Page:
But thrift stores and resale shops are like a magnet for my lovely bride. She likes them as much as regular antique stores, though I think it’s that idea that at the less expensive establishment, you’ll find that one certifiable gem that by a stroke of either laziness or total sincerity on the part of the donator, it’s not instead currently sitting at some overpriced boutique. After a hard workout, this place is her reward before heading home again. Besides, no one looks down at you for coming in looking like, well, you might need be in serious need of a shower.
I have occasional trepidation about some of these treasures. I worry about how they’ll grace our living areas. Over the last several months, Gorgeous bought wall mirrors on the cheap that at least to me saw their better days sometime back during the Eisenhower administration. I often struggle in seeing the forest through the trees.
“All it needs is a fresh coat of paint,” I’m told each time with a measure of confidence that will overpower any lack of faith my facial expression is telegraphing. And sure enough, she later does surprise me with a marvelous job of surface repair and repainting.
Even the larger items that required taking apart and reassembled after we got home seemed to fit for the purpose intended in her mind. Behold the working table in her office that I insisted was no good.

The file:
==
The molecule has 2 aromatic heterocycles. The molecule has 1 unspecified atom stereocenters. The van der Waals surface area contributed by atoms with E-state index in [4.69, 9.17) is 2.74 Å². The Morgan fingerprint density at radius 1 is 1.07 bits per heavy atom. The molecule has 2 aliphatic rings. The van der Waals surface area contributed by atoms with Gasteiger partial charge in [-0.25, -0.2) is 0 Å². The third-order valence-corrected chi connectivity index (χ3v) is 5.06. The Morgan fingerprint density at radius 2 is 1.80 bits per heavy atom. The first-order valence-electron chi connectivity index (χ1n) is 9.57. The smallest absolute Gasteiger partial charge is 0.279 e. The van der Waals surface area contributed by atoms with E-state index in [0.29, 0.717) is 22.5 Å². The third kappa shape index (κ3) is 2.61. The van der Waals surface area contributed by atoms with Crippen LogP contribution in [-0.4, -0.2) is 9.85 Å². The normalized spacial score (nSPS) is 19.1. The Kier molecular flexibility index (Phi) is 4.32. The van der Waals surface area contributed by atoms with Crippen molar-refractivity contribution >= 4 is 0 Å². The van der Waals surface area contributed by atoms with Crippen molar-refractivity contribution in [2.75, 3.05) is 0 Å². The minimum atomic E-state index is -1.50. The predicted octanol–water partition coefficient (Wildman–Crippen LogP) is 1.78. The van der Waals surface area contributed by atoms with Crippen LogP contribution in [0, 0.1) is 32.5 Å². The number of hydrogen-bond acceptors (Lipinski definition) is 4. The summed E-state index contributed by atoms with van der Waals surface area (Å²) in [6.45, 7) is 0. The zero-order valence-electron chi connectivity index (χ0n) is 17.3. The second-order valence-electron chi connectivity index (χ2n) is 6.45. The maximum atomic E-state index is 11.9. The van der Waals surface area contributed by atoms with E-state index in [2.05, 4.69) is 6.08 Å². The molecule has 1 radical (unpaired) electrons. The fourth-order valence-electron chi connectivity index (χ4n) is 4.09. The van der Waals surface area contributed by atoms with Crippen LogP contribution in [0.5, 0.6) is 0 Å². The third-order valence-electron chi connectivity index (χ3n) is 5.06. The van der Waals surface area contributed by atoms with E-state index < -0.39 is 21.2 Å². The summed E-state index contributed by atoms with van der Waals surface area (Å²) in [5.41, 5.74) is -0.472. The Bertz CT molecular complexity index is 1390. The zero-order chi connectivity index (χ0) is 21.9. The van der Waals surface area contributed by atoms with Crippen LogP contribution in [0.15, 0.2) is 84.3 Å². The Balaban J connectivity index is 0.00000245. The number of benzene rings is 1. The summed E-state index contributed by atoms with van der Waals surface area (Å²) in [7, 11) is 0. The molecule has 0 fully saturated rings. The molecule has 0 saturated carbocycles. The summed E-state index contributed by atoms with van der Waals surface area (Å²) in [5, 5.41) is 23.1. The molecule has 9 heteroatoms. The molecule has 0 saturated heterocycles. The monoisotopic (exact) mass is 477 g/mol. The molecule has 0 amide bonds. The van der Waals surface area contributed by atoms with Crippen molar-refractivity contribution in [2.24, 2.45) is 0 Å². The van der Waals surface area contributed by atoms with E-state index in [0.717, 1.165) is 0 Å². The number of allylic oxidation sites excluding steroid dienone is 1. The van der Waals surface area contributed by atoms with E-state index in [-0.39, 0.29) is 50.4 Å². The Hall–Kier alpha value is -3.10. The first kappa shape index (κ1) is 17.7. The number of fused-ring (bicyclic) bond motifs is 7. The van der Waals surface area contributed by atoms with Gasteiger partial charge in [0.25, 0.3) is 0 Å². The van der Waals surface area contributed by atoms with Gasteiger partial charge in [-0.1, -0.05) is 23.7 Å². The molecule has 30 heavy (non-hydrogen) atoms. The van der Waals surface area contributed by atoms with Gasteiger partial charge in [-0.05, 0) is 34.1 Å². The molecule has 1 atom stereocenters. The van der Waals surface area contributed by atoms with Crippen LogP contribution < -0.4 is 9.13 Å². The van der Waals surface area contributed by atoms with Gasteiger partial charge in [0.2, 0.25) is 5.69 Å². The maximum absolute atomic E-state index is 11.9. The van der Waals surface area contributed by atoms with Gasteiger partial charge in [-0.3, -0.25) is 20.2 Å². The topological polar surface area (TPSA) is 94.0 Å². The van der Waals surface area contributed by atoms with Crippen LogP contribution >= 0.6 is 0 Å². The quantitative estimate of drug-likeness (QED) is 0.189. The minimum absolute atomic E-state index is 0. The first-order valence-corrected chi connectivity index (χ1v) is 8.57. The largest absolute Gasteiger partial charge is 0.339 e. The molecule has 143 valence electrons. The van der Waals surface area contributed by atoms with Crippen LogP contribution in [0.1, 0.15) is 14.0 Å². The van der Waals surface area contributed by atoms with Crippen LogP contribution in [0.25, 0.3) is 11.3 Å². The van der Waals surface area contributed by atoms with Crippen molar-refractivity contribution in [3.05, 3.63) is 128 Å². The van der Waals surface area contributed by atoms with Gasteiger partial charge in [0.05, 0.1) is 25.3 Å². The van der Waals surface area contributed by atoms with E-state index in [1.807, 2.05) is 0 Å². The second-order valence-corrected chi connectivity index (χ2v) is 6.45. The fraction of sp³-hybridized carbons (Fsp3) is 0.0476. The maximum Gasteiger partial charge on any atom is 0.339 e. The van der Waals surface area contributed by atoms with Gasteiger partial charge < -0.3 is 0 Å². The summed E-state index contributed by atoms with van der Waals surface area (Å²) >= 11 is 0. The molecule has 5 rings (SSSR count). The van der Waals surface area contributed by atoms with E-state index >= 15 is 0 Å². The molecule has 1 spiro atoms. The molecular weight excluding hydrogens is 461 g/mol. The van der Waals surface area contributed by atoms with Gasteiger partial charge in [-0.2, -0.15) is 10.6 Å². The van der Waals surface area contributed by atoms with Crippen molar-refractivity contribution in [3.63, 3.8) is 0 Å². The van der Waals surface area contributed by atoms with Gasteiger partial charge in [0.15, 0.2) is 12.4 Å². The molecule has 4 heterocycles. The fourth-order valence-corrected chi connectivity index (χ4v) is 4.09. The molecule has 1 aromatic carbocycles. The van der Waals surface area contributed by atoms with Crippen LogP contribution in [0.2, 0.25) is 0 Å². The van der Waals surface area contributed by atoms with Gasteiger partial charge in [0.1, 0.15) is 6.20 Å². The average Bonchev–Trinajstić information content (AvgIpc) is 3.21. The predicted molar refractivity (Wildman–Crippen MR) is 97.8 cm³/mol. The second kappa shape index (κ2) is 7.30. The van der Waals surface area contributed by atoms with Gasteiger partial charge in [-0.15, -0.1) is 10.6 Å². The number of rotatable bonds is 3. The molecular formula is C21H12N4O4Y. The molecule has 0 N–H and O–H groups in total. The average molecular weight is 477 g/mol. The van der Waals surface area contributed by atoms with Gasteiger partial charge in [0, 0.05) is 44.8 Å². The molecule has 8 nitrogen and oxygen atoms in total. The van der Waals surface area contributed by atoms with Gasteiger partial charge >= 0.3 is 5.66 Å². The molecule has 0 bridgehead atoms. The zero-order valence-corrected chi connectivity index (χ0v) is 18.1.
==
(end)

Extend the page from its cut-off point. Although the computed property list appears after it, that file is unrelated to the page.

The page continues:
And while not all of the following treasures were bought at resale or thrift shops, many of them were. I suspect even Gorgeous might have a hard time remembering.
Lest I come across as a hypocrite, I’ll admit to having my own habit of buying leftovers. These I got from a record fair a few weeks ago…
One of the challenges second marriages can face is with what to keep from your prior life. Is it time to let it go, or do you keep and blend it somehow with your new partner? I’ve noticed other retirement bloggers face this same issue, such as Linda at Retired Introvert. In our own case, however, we moved cross-country from Oregon to Florida. So that pretty much forced us to start from scratch. And as one of us is still in full-time work mode, while the other is only working part time slightly and drawing just 1/3 of his future benefits for a handful of years yet, everything we do and buy needs to be done with budgetary calculations in mind. Outfitting our home in a tasteful and occasionally a thrifty way helps accomplish that.
Of course, Gorgeous, I’ve noticed, does also have an affinity for a man or woman in uniform. I’m speaking of those visitors who knock on our front doors and then scurry back down the stairs after leaving a package. Or two packages. What sits in those boxes are often not leftovers by any definition. They are brand spanking new, usually kitchen-oriented, and I have no earthly idea what they are or what they do. But we are doing our best to keep that cyber economy stimulated.
So, do toss the leftover holiday turkey from your fridge’s middle shelf if you haven’t already. And do consider either dropping off any material-possession “leftovers” you might not need at a neighborhood charity resale shop, or possibly even buy an item from them. You’re bound to make someone’s life better for doing so, including yourself. I’m now a believer.
Until next time…